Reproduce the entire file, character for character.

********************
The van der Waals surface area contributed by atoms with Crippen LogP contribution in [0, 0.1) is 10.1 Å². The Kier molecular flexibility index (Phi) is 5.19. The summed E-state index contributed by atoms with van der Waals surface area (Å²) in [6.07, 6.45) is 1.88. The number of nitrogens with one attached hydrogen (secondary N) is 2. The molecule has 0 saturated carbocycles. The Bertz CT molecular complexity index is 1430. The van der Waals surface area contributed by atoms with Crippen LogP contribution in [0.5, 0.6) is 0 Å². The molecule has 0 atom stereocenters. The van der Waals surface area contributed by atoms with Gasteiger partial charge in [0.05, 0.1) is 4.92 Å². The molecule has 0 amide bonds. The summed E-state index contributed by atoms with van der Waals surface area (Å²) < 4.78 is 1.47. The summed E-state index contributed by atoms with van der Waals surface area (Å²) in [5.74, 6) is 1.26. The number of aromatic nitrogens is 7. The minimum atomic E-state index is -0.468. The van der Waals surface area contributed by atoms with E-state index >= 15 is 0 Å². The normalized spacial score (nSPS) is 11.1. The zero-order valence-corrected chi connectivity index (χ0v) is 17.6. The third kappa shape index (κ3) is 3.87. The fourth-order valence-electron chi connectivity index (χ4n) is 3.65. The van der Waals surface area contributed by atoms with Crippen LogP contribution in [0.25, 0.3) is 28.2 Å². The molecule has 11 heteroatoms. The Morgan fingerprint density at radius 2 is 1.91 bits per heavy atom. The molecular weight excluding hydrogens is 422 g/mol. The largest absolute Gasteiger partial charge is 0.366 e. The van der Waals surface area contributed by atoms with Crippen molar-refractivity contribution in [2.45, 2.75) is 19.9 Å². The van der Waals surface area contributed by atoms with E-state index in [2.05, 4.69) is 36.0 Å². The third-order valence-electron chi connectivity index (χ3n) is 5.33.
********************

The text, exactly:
The van der Waals surface area contributed by atoms with Crippen LogP contribution in [0, 0.1) is 10.1 Å². The Kier molecular flexibility index (Phi) is 5.19. The summed E-state index contributed by atoms with van der Waals surface area (Å²) in [6.07, 6.45) is 1.88. The number of nitrogens with one attached hydrogen (secondary N) is 2. The molecule has 0 saturated carbocycles. The Bertz CT molecular complexity index is 1430. The van der Waals surface area contributed by atoms with Crippen LogP contribution in [0.5, 0.6) is 0 Å². The molecule has 0 atom stereocenters. The van der Waals surface area contributed by atoms with Gasteiger partial charge in [0.05, 0.1) is 4.92 Å². The molecule has 0 amide bonds. The summed E-state index contributed by atoms with van der Waals surface area (Å²) < 4.78 is 1.47. The summed E-state index contributed by atoms with van der Waals surface area (Å²) in [5.74, 6) is 1.26. The number of aromatic nitrogens is 7. The minimum atomic E-state index is -0.468. The van der Waals surface area contributed by atoms with E-state index >= 15 is 0 Å². The normalized spacial score (nSPS) is 11.1. The zero-order valence-corrected chi connectivity index (χ0v) is 17.6. The third kappa shape index (κ3) is 3.87. The fourth-order valence-electron chi connectivity index (χ4n) is 3.65. The van der Waals surface area contributed by atoms with Crippen LogP contribution in [0.25, 0.3) is 28.2 Å². The molecule has 11 heteroatoms. The Morgan fingerprint density at radius 2 is 1.91 bits per heavy atom. The molecular weight excluding hydrogens is 422 g/mol. The largest absolute Gasteiger partial charge is 0.366 e. The van der Waals surface area contributed by atoms with Crippen molar-refractivity contribution in [2.45, 2.75) is 19.9 Å². The van der Waals surface area contributed by atoms with E-state index in [2.05, 4.69) is 36.0 Å². The third-order valence-electron chi connectivity index (χ3n) is 5.33.